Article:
Sustainability Science

Tun Myint
Carleton College

Summary


The continual existence and betterment of humankind depends on the ability and intellect of human beings to make educated choices (rightly understood) in living with nature and to govern themselves. At the center of this challenge for human beings in the age of Anthropocene is the need for systematic and scientific understanding of how the dynamic relationship between societal changes and environmental changes influence change, adaptation, and evolution of coupled human-environment systems. This seminar will introduce students to theories, concepts, analytical frameworks, and research designs that will help us advance in understanding the dynamic relationship between societal changes and environmental changes.

Course Size:
15-30

Institution Type:
Private four-year institution

Course Context:

This course is senior seminar but it is open to all levels of students based on the instructor's judgment for first year students.

Course Content:

In order to achieve the course goals, we will actively read and engage our class discussions on the literature on sustainability science from multiple academic disciplines; study cases that illustrate the dual challenge of understanding and developing theories in the field of sustainability science; and conduct team projects that will allow students to analyze, challenge, and develop theories and research methods by linking theories to practices. There are four designated projects. A team of six students will select one of these four projects. Teams are established based on diverse backgrounds and interests in the second week of the term.

Course Goals:

There are three learning goals in this seminar. First, students will learn key trends of literature that address the challenge of the field, amplifying the pivotal role of social dimensions in sustainable societies. Second, students will gain knowledge of key concepts and theories in sustainability science that are developed and redeveloped by scholars from multiple academic disciplines. Third, students will gain practical experience and skills of linking theories to practices of sustainability challenges by conducting team projects.

Course Features:

This is ten-week term course. Students have to complete four assignments: (1) quantitative critical review of an article or chapter selected by students after consultation with instructor; (2) a review of a documentary or movie designated for the course; (3) livelihood system analysis of student's freshmen year based on two personal items they used for their livelihood activities during freshman year; and (4) a team project. A team of six students conduct research and writes a term paper based on project findings and presents their paper to entire class at the end of the term.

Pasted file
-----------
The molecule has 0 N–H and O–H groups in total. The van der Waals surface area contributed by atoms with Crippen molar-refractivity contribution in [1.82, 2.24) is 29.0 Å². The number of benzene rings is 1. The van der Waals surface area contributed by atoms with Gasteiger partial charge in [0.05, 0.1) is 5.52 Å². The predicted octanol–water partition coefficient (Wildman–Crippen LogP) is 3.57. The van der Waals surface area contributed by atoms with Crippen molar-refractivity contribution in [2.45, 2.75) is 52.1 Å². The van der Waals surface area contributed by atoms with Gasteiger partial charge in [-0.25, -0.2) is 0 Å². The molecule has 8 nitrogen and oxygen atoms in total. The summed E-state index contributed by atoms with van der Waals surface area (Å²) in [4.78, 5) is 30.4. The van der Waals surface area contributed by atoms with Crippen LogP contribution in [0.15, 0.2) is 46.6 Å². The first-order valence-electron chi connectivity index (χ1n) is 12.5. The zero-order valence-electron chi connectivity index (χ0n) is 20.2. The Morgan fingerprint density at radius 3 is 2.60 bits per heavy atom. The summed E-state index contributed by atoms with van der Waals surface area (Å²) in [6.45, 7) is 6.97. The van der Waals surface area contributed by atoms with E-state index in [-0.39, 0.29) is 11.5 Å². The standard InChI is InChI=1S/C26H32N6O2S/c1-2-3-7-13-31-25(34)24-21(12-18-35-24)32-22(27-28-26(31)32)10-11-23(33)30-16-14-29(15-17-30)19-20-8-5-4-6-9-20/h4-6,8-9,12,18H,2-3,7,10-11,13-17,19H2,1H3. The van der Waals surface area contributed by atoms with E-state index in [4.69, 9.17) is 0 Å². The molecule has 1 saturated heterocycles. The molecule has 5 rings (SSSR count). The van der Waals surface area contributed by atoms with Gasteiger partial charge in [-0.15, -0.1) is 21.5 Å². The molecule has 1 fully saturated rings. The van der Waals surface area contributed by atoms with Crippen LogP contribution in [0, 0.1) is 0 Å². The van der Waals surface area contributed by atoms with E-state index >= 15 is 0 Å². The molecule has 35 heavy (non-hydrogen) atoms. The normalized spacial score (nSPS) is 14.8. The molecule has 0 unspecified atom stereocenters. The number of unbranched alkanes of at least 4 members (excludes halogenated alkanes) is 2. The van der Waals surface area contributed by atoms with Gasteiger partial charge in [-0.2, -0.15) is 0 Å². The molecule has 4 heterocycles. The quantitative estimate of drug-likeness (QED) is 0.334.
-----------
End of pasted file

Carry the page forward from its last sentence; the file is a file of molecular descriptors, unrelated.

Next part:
Course Philosophy:

The continual existence and betterment of humankind depends on the ability and intellect of human beings to make educated choices (rightly understood) in living with nature and to govern themselves. At the center of this challenge for human beings in the age of Anthropocene is the need for systematic and scientific understanding of how the dynamic relationship between societal changes and environmental changes influence change, adaptation, and evolution of coupled human-environment systems. This seminar will introduce students to theories, concepts, analytical frameworks, and research designs that will help them advance their understanding of the dynamic relationship between societal changes and environmental changes. In so doing, we will study empirical cases and experimental results of real world sustainability problems.

Assessment:

Performances in their assignments: (1) 20% on classroom participation in discussion and interactive lectures; (2) 10% on documentary/movie review; (3) 15% on quantitative and critical review of a selected article; (4) 25% on individual livelihood system analysis; and (5) 30% on team project.

Syllabus:

Syllabus (Acrobat (PDF) 82kB Apr28 09)

Teaching Materials:

Team Project Descriptions (Acrobat (PDF) 120kB Apr28 09)

References and Notes:

Required Texts:
  • Fritjof Capra, The Hidden Connection: A Science for Sustainability Living, Anchor Books, 2002. ISBN 0-385-49472-6 (paperback)
  • Simon Levin, Fragile Dominion: Complexity and Commons, Perseus Publishing, 1999. ISBN: 0-7382-0319-X (paperback)
  • Brian Walker and David Salt, Resilience Thinking: Sustaining Ecosystems and People in Chaining World, Island Press, 2006, ISBN: 1-59726-093-2 (paperback)
  • Lance H. Gunderson and C. S. Holling, Panarchy: Understanding Transformations in Human and Natural Systems, Island Press, 2002, ISBN: 1-55963-857-5 (paperback)
  • Donald Kennedy (ed), State of the Planet 2006-2007, Island Press, 2006.
In addition to reading chapters from these texts, we will also read articles from various peer-reviewed academic journals and watch documentaries and videos illustrating the concepts we struggle to understand in this course. In addition to readings listed in this syllabus, additional relevant readings are on reserve at the Library. Team project related readings will be provided for the teams separately.